Questions. We all have them. About life, about our world, about why things are the way that they are. Asking questions is an important part of life and an integral part of learning about something new or unfamiliar. This is especially true when it comes to questions about faith. There are a lot of truth claims out there about God, the world, and where we’re all headed. How do we know which claims are right? And what does it mean to follow this Jesus guy?
In New Girl at Church, Stacey Martin offers a questions-based explanation of Christianity from the perspective of a new believer. This is not your standard-fare work of apologetics determined to overwhelm questions with philosophical answers, nor is it a fluffy account of how someone very different than you had a crazy Jesus experience that miraculously transformed their life. No, New Girl at Church is a story how someone with real questions found real answers in Jesus. It’s a story that’s happening all around us—a story that can happen to you too.
Short, accessible, funny, and engaging, New Girl at Church speaks from the perspective of someone who was a skeptic of organized religion for over 30 years. Most chapters center around a specific question that those unfamiliar with Christianity or new to the whole following Jesus thing often ask. It’s a refreshingly honest approach to speaking about faith, an honest articulation of questions, struggles, ups and downs, and the realities that face anyone hoping to find answers to their questions.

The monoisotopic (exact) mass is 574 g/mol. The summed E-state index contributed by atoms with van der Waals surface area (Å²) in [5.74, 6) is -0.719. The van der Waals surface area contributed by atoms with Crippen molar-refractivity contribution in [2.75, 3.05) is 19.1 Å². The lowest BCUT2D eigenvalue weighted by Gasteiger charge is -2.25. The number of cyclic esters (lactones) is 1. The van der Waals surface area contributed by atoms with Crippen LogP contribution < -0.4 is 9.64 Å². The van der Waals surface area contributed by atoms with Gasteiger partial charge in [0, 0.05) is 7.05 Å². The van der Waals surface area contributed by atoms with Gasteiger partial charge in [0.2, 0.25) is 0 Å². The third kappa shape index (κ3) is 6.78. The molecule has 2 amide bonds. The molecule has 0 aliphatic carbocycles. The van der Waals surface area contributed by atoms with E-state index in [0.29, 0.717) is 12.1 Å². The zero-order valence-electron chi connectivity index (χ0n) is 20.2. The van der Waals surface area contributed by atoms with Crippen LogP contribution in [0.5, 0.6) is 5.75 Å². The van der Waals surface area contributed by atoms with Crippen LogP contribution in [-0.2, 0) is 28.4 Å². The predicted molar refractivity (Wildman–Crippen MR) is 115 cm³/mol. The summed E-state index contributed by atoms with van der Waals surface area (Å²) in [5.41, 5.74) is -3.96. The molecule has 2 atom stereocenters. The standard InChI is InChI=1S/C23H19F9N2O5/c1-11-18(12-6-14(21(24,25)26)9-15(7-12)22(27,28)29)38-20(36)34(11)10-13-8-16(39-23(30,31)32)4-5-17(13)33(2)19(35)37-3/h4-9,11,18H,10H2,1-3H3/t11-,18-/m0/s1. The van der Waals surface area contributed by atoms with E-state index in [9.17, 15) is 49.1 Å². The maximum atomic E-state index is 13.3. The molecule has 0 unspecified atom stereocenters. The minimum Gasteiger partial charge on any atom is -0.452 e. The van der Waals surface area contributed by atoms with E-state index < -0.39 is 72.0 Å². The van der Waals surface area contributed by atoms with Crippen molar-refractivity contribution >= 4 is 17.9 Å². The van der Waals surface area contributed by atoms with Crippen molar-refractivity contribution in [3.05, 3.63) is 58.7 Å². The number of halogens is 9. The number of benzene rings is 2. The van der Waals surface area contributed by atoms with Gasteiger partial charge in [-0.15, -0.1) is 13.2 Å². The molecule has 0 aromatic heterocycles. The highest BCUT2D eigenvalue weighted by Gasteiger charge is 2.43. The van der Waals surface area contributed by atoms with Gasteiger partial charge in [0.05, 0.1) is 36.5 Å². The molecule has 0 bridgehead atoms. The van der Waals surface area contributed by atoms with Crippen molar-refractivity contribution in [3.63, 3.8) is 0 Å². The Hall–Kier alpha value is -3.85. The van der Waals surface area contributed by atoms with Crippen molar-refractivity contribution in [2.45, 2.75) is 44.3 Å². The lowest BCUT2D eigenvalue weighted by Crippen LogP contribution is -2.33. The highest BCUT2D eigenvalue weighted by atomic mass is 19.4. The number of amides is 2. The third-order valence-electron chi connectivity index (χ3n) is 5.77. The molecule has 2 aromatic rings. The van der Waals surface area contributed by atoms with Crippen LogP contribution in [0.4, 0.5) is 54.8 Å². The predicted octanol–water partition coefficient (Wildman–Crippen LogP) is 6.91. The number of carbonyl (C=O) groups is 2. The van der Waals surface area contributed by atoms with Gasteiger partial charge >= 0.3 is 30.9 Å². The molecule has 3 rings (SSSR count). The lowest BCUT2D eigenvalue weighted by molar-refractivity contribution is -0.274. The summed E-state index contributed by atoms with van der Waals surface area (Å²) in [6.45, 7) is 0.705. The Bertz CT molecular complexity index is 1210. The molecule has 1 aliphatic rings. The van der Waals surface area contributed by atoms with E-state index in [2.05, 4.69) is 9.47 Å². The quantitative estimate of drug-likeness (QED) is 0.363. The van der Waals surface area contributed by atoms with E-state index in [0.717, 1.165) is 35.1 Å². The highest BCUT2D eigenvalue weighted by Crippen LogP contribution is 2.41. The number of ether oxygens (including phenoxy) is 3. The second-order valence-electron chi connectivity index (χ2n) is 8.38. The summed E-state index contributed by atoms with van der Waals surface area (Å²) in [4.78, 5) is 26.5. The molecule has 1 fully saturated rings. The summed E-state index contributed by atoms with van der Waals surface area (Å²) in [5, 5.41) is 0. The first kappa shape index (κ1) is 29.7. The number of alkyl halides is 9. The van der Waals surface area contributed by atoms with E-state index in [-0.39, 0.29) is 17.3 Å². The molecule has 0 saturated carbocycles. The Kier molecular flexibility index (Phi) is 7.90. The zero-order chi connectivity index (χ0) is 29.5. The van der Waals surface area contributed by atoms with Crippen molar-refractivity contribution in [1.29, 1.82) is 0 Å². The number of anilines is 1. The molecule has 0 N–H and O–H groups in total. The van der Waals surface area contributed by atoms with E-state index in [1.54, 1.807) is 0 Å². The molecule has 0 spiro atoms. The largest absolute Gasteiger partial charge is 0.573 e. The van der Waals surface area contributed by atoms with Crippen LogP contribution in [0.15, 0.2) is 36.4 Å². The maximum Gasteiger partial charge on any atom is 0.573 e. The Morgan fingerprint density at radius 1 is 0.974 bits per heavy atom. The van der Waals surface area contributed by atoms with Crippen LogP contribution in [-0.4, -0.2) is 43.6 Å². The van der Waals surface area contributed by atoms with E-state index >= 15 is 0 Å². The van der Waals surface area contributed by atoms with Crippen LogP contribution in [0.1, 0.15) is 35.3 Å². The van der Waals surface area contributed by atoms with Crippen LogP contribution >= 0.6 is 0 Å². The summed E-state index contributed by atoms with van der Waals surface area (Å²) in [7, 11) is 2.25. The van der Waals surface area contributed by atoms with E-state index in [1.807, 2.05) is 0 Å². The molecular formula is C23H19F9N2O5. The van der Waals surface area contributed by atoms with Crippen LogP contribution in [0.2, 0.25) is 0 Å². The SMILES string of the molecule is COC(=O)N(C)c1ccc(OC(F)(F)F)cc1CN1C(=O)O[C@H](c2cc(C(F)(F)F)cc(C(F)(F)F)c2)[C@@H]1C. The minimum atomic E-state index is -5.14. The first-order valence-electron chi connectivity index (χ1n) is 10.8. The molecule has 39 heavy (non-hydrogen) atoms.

One of the best parts about New Girl at Church is how Stacey largely avoids Christianese or delving into secondary issues that might distract from the core of faith. She poses and addresses real questions asked by real people. Throughout the book, she weaves in her own story of God’s grace and transformation, making this more than just an explanation of faith—it’s a personal story of God’s faithfulness and pursuit too.
The first half of the book is probably best suited for those who are not currently following Jesus, as it addresses questions like “who is Jesus?” and “how does following Jesus change your life?” It’s a real, sometimes raw account of how Stacey asked these questions and came to answers. The second half of New Girl at Church is best intended for those who’ve made the decision to give Jesus a try. These chapters focus on connecting to a church community, the importance of baptism, how family life changes when you follow Jesus, the centrality of forgiveness, and the importance of digging in and living our faith.
I highly recommend New Girl at Church for anyone asking about Jesus or what it means to follow Him. Especially if you’ve tried more formal apologetics books and found yourself looking for a more real and authentic perspective, give New Girl at Church a try. One final thought is that this book would make a particularly valuable tool for churches who are looking to provide relational resources for those exploring faith.